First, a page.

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Prior self-control exertion and perceptions of pain during a physically demanding task

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journal contribution
posted on 10.08.2017 by Ruth Boat, Ian Taylor
Objectives Exertion of self-control has been associated with impaired performance on subsequent physical tasks also requiring self-control, but it remains unknown why this occurs. This study, therefore, explored whether a) prior self-control exertion reduces subsequent persistence on a physically demanding task, and b) whether any observed performance decrements could be explained by changes in perceptions of pain. Method In a within-subject design, sixty-three individuals completed an easy (congruent) Stroop task or a difficult (incongruent) Stroop task that required self-control. Participants were then required to remain in a physically demanding posture (i.e., a ‘wall-sit’) until voluntary exhaustion and their perception of pain was recorded during the task. Results When participants completed the difficult Stroop task, they quit the wall-sit sooner. This decrement in performance was explained by greater perceptions of pain at the beginning of the wall-sit. Conclusions Perceptions of pain may, therefore, be an important attentional mechanism explaining why self-control use interferes with subsequent persistence during physically effortful tasks.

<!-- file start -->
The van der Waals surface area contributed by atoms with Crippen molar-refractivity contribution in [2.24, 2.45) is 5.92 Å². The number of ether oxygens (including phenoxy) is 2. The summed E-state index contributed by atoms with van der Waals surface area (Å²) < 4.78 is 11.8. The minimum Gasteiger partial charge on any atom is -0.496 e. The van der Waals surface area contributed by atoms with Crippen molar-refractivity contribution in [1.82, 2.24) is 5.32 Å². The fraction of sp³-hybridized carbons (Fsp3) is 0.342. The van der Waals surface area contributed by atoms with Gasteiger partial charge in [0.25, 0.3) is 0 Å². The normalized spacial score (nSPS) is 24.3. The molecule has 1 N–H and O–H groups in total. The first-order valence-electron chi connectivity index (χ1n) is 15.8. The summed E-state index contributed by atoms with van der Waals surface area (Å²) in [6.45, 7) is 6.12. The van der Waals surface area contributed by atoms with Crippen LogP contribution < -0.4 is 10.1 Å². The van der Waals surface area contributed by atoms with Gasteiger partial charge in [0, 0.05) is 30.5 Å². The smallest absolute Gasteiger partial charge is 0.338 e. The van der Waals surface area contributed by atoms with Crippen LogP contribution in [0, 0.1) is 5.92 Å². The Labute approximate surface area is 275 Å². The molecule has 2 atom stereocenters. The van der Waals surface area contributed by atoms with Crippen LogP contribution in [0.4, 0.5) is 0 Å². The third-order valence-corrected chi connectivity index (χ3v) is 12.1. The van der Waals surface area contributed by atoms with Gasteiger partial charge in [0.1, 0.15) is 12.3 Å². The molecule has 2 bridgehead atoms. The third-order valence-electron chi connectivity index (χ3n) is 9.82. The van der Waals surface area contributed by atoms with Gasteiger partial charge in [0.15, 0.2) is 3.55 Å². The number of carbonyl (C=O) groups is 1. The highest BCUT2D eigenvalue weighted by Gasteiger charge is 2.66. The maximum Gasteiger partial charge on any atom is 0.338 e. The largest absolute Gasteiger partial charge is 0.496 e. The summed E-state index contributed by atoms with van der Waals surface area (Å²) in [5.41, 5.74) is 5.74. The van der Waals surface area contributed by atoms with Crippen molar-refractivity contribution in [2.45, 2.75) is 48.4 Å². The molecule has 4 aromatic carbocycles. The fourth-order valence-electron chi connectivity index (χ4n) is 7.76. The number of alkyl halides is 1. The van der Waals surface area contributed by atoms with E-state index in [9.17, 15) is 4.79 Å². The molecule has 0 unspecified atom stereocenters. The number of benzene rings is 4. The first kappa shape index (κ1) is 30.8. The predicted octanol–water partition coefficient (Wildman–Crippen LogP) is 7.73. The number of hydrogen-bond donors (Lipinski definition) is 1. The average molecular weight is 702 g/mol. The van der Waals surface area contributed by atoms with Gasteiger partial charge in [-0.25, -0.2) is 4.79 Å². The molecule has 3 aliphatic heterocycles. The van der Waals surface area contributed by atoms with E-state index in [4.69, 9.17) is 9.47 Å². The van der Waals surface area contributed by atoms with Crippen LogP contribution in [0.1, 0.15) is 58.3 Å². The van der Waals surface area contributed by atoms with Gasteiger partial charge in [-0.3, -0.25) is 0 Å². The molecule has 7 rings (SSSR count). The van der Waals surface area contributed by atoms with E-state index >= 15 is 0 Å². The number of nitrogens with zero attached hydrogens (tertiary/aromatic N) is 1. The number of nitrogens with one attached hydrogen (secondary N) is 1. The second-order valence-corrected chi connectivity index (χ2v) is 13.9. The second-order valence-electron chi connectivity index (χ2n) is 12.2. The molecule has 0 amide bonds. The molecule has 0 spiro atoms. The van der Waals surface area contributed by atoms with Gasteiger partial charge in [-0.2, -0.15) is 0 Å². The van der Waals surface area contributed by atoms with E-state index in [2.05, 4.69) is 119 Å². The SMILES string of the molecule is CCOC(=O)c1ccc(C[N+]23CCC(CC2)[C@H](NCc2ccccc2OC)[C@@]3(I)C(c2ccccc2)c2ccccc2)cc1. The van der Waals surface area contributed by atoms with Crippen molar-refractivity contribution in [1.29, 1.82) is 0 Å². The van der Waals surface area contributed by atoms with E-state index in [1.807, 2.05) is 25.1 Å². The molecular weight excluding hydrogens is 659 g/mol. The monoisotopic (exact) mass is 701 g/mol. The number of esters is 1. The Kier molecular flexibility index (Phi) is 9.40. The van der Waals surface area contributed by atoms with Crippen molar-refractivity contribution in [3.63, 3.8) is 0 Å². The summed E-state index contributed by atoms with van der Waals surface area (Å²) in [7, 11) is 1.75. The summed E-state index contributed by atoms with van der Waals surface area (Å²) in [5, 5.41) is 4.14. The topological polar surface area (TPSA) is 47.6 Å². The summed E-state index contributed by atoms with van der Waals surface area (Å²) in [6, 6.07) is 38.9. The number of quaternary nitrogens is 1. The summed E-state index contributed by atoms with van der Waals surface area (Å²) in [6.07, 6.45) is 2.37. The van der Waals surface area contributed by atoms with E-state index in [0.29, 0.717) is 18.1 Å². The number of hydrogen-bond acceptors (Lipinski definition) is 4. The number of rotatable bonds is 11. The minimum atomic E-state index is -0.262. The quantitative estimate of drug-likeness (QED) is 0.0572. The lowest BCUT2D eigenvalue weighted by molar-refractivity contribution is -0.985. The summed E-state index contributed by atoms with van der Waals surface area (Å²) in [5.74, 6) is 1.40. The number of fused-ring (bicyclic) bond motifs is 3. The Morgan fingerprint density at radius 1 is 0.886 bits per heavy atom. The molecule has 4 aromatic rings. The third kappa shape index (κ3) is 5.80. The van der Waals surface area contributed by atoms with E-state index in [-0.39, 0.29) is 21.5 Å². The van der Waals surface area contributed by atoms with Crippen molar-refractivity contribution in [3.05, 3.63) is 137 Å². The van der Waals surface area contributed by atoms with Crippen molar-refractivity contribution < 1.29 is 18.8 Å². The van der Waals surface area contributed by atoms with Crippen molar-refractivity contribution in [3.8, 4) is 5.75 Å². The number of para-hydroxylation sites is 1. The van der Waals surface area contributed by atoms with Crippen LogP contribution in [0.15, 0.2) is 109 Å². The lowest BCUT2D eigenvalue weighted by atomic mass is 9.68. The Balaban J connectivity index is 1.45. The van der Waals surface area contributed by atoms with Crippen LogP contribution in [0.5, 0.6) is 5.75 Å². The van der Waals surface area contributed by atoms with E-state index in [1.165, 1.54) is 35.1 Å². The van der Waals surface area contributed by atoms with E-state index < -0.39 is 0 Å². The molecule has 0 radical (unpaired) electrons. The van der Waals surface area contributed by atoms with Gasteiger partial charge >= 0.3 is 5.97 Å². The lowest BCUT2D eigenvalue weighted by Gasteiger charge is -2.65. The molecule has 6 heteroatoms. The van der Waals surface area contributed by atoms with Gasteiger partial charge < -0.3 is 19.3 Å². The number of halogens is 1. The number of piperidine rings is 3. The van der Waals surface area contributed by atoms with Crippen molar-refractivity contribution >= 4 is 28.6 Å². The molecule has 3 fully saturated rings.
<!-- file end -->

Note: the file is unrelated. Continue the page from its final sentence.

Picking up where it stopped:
History

School

  • Sport, Exercise and Health Sciences

Published in

Psychology of Sport and Exercise

Volume

33

Pages

1 - 6

Citation

BOAT, R. and TAYLOR, I.M., 2017. Prior self-control exertion and perceptions of pain during a physically demanding task. Psychology of Sport and Exercise, 33, pp. 1-6.

Publisher

© Elsevier

Version

AM (Accepted Manuscript)

Publisher statement

This work is made available according to the conditions of the Creative Commons Attribution-NonCommercial-NoDerivatives 4.0 International (CC BY-NC-ND 4.0) licence. Full details of this licence are available at: https://creativecommons.org/licenses/by-nc-nd/4.0/

Publication date

2017

Notes

This paper was published in the journal Psychology of Sport and Exercise and the definitive published version is available at https://doi.org/10.1016/j.psychsport.2017.07.005.

ISSN

1469-0292

Language

en

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